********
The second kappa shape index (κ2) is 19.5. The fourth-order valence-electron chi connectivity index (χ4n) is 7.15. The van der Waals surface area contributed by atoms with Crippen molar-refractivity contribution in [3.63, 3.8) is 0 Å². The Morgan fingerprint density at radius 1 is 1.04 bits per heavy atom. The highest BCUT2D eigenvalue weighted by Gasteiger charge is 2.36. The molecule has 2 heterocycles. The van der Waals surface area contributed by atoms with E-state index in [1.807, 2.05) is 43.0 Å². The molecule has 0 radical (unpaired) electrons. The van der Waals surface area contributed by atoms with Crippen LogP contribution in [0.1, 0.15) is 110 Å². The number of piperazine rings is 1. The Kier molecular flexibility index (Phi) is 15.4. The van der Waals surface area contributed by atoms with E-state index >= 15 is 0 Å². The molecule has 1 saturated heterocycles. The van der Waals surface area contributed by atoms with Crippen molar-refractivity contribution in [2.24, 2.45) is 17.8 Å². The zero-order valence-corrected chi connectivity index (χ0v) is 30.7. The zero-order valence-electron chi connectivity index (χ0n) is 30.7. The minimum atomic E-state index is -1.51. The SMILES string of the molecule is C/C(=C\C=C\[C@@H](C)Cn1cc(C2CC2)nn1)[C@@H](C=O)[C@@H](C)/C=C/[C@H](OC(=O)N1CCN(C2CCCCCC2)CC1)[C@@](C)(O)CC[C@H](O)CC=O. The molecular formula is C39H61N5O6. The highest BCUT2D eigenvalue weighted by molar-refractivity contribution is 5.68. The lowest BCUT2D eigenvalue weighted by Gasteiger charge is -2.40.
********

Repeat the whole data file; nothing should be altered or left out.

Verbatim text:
The second kappa shape index (κ2) is 19.5. The fourth-order valence-electron chi connectivity index (χ4n) is 7.15. The van der Waals surface area contributed by atoms with Crippen molar-refractivity contribution in [3.63, 3.8) is 0 Å². The Morgan fingerprint density at radius 1 is 1.04 bits per heavy atom. The highest BCUT2D eigenvalue weighted by Gasteiger charge is 2.36. The molecule has 2 heterocycles. The van der Waals surface area contributed by atoms with E-state index in [1.807, 2.05) is 43.0 Å². The molecule has 0 radical (unpaired) electrons. The van der Waals surface area contributed by atoms with Crippen LogP contribution in [0.1, 0.15) is 110 Å². The number of piperazine rings is 1. The Kier molecular flexibility index (Phi) is 15.4. The van der Waals surface area contributed by atoms with E-state index >= 15 is 0 Å². The molecule has 1 saturated heterocycles. The van der Waals surface area contributed by atoms with Crippen molar-refractivity contribution in [2.24, 2.45) is 17.8 Å². The zero-order valence-corrected chi connectivity index (χ0v) is 30.7. The zero-order valence-electron chi connectivity index (χ0n) is 30.7. The minimum atomic E-state index is -1.51. The SMILES string of the molecule is C/C(=C\C=C\[C@@H](C)Cn1cc(C2CC2)nn1)[C@@H](C=O)[C@@H](C)/C=C/[C@H](OC(=O)N1CCN(C2CCCCCC2)CC1)[C@@](C)(O)CC[C@H](O)CC=O. The molecular formula is C39H61N5O6. The highest BCUT2D eigenvalue weighted by molar-refractivity contribution is 5.68. The lowest BCUT2D eigenvalue weighted by Gasteiger charge is -2.40.